- Your child may bleed more easily. Make sure your child is careful and avoids injury. Be sure your child has a soft toothbrush.
- There is a chance of skin cancer. Have your child avoid lots of sun, sunlamps, and tanning beds. Use sunscreen and dress your child in clothing and eyewear that protects your child from the sun.
- Talk with the doctor before your child gets any vaccines. Use with this drug may either raise the chance of very bad infection or make the vaccine not work as well.
- Avoid giving your child grapefruit and grapefruit juice.
- This drug may affect how wounds heal. Sometimes, people with wound healing problems have needed surgery. Call your doctor right away if you have a wound that is red, warm, painful, or swollen. Call your doctor right away if your wound opens up or if there is blood, fluid, or pus in a wound.
If your child is or may be sexually active:
- Have your child use birth control to prevent pregnancy before care begins, during care, and for 3 months after care ends.
If your child is pregnant or breast-feeding a baby:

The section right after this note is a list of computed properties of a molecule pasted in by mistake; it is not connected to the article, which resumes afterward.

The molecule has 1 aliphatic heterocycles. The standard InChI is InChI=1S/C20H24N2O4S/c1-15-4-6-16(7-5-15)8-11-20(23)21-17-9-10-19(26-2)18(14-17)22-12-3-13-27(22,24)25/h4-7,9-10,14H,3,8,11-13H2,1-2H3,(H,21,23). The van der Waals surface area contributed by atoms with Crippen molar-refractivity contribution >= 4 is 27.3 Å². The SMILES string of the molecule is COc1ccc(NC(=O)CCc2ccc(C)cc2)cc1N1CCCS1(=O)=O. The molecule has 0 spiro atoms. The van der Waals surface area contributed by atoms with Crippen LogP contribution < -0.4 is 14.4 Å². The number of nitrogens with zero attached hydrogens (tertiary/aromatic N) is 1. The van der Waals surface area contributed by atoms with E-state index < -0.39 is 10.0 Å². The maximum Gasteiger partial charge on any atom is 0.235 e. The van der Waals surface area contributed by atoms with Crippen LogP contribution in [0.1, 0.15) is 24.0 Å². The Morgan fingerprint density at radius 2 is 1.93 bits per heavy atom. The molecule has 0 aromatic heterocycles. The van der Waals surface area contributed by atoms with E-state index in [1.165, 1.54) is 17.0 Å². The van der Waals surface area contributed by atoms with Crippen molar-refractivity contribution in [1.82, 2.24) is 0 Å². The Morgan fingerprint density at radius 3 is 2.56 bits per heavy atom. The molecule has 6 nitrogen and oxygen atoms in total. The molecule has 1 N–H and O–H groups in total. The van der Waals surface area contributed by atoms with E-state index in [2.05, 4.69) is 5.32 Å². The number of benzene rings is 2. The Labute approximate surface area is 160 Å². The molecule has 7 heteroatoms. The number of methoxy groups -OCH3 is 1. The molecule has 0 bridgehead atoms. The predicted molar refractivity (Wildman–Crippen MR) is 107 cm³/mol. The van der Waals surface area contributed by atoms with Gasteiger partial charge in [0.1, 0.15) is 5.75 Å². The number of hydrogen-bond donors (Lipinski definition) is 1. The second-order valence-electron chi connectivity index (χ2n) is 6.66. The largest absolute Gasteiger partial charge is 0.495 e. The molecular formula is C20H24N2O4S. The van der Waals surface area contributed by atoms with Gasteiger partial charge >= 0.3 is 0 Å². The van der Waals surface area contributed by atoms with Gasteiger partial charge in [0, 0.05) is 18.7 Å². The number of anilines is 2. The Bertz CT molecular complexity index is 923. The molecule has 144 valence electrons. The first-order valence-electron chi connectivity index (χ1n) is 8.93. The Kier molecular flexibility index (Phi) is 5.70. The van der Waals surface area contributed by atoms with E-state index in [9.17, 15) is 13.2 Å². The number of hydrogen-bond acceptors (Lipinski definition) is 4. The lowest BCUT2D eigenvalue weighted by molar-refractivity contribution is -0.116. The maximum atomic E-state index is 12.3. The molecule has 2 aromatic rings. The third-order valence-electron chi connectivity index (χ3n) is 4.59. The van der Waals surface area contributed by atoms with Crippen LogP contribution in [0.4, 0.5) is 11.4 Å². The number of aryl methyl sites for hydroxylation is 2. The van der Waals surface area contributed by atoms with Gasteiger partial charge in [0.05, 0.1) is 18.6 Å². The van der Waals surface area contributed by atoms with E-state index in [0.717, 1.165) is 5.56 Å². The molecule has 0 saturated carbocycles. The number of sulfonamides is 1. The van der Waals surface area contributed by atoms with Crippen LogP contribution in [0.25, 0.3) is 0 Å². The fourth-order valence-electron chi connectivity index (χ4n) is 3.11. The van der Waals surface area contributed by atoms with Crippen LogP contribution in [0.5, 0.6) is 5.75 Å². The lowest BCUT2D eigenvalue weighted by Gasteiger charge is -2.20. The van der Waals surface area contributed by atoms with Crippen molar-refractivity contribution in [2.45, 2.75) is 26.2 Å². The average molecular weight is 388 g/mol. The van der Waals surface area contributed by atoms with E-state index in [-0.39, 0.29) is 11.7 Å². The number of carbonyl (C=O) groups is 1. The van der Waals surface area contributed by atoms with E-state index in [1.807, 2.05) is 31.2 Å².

- Talk with the doctor if your child is pregnant, becomes pregnant, or is breast-feeding a baby. You will need to talk about the benefits and risks of using this drug.
- Signs of an allergic reaction, like rash; hives; itching; red, swollen, blistered, or peeling skin with or without fever; wheezing; tightness in the chest or throat; trouble breathing or talking; unusual hoarseness; or swelling of the mouth, face, lips, tongue, or throat.
- Signs of infection like fever, chills, very bad sore throat, ear or sinus pain, cough, more sputum or change in color of sputum, pain with passing urine, mouth sores, or wound that will not heal.
- Signs of low potassium levels like muscle pain or weakness, muscle cramps, or a heartbeat that does not feel normal.